MMW-16 -- MMO Japan to Fight Court Decision

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J@pan Inc Magazine Presents:
M U S I C M E D I A W A T C H
Commentary on the Week's Music Technology News
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Issue No. 16
Wednesday, May 8, 2002
Tokyo

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CONTENTS

++ FEATURE: MMO Japan to Fight Court Decision

++ NOTEWORTHY NEWS:
- Broadband Karaoke Trial Service Starts in April
- New Study Says Music Sales Boosted By File-sharing

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++ FEATURE: MMO Japan to Fight Court Decision

In our feature of February 20, we reported on the court injunction
sought by a group of 19 record companies together with JASRAC that
would force MMO Japan to suspend operation of its popular File
Rogue file-sharing service. This week, we have decided to postpone
the planned feature on Yamaha's MA3 sound chip to provide an update on
the MMO Japan case.

In April, the Tokyo District Court ruled that MMO Japan was indeed in
violation of copyright law and ordered the company to halt operation
of its service. The ruling was unusually quick for a Japanese court,
coming only two months after the companies applied for the injunction,
and interestingly, just a few weeks after a Dutch Court reversed an
earlier ruling against P2P maker KaZaA.

Speaking at the recent P2P conference held in Tokyo last month,
Michihito Matsuda, president of MMO Japan, said that he would fight
the Tokyo Court ruling, resolving never to give up until his company
wins a reversal. The company has also posted a notice on its web site
saying that it has "temporarily suspended as of April 16."

Matsuda went on to say that MMO Japan is preparing to implement
systems for copyright management and fee-collecting, and is confident
he can convince the courts that the copyrights of the files will be
protected. He says he understands that the record companies are just
trying to protect their interests, but nonetheless insists that "the
Internet industry should assert its commercial rights more
aggressively against other industries."

As we pointed out in our February feature, the odds of escaping the
initial suspension of service order from the court were very much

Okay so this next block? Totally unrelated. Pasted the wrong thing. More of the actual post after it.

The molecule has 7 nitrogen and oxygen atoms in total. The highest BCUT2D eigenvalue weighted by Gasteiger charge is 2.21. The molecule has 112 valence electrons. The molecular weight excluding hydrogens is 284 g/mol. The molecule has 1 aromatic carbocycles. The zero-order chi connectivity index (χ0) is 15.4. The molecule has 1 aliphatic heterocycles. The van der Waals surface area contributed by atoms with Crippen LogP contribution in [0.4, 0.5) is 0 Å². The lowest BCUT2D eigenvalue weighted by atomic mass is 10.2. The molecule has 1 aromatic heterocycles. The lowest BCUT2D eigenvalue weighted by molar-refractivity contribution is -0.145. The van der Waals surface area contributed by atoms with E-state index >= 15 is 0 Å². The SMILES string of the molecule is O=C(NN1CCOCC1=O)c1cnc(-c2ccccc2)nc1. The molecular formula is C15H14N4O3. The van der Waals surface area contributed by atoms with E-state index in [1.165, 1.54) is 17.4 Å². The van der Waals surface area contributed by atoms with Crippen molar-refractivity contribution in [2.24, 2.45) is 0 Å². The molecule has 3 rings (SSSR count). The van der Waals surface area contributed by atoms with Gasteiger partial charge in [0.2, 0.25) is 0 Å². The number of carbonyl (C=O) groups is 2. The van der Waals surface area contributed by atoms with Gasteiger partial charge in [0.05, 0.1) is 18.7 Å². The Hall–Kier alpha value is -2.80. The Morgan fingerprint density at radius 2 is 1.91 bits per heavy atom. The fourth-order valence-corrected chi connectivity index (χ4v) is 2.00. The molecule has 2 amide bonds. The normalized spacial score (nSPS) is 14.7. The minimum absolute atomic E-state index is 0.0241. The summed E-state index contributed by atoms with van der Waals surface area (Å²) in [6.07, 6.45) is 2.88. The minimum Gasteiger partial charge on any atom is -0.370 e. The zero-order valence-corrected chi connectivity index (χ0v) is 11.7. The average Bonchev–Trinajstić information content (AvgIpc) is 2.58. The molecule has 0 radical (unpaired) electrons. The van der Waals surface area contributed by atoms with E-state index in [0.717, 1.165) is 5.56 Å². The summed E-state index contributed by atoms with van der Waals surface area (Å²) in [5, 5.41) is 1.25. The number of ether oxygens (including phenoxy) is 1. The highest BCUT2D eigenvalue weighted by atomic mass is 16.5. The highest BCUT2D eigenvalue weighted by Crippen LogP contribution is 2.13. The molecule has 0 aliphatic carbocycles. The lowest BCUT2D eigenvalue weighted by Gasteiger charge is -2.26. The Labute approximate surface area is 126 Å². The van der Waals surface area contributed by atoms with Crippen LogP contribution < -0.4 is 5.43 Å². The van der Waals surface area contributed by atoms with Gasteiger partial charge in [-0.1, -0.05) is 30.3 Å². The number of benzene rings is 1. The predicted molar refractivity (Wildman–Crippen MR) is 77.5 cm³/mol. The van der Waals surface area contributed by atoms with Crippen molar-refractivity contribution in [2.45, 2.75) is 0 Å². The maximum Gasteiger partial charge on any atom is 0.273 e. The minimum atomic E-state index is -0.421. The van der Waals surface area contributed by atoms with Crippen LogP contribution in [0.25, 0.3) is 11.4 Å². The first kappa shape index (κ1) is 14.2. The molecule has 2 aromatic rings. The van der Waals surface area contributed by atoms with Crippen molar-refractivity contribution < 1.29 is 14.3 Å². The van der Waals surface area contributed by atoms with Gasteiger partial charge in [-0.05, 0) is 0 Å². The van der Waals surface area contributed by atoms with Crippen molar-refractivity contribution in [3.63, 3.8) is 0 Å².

against MMO Japan. Not only does JASRAC wield considerable financial
and legal clout, but Japanese courts often take their cues from the
West on issues relating to new industries and technologies. Prior to
April, all of the foreign court rulings had gone against the providers
of file exchange services.

Considering the recent turn of events with KaZaA and the Dutch courts,
however, the chances of MMO Japan winning a reversal -- while still a
longshot -- are at least a little better than before. In the US,
where a group of P2P providers including Streamcast Networks are being
sued by the RIAA, a California judge has set an October 2002 jury
trial date. No doubt the outcome of this case will also have a heavy
impact on the battle between MMO Japan and the record companies.

While this will certainly be an issue to watch, it should be even more
interesting to see how the Japanese record companies deal with the
next generation of Japanese file-sharing software which springing up
in MMO's wake. There are already Japanese patches for BearShare and
MacTella, and many new services are likely to appear in the coming
months. As was the case with Napster, it's a pretty safe bet the
publicity from the MMO court battle will open a lot of enthusiastic
eyes in Japan to other options for sharing music files.

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++ NOTEWORTHY NEWS
(Long URLs may break across two lines, so copy to your browser.)

** Broadband Karaoke Trial Service Starts in April

KDDI has teamed with karaoke gianta Daiichikosho and
Fandango Inc. to jointly produce karaoke content and distribute it
through optical fiber. Called FTTH (Fiber-to-the-home) Trial
Service, the content delivery system will begin with a total of
twelve song titles. If all goes well with the trial service, the
companies say that full operation could begin at the earliest by April
2003.

Source:
http://www.nikkeibp.asiabiztech.com/wcs/leaf?CID=onair/asabt/news/182551

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** New Study Says Music Sales Boosted By File-sharing

A study released last week by Jupiter Research reports that more than
a third of people who regularly use file-sharing services are spending
more money on music than they did before they started using the
services. The report is based on a survey of 3,319 people which was
conducted last summer. "It is safe to say that active usage of online
music content is one of the best predictors of increased consumer
purchasing," writes Aram Sinnreich in the report.
The study goes on to note that the average drop in individual music
spending was greater than the average increase in spending, which
could explain the record industry's claim of an overall decrease in
sales.

Source: http://news.com.com/2100-1023-898813.html

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SUBSCRIBERS: 744 as of May 8, 2002

STAFF Written by Steve Myers (steve.myers@l8tech.com)
Steve Myers heads the Theta Group at Layer-8 Technologies, which
specializes in the development of music-related software
applications.

Edited by J@pan Inc editors (editors@japaninc.com)

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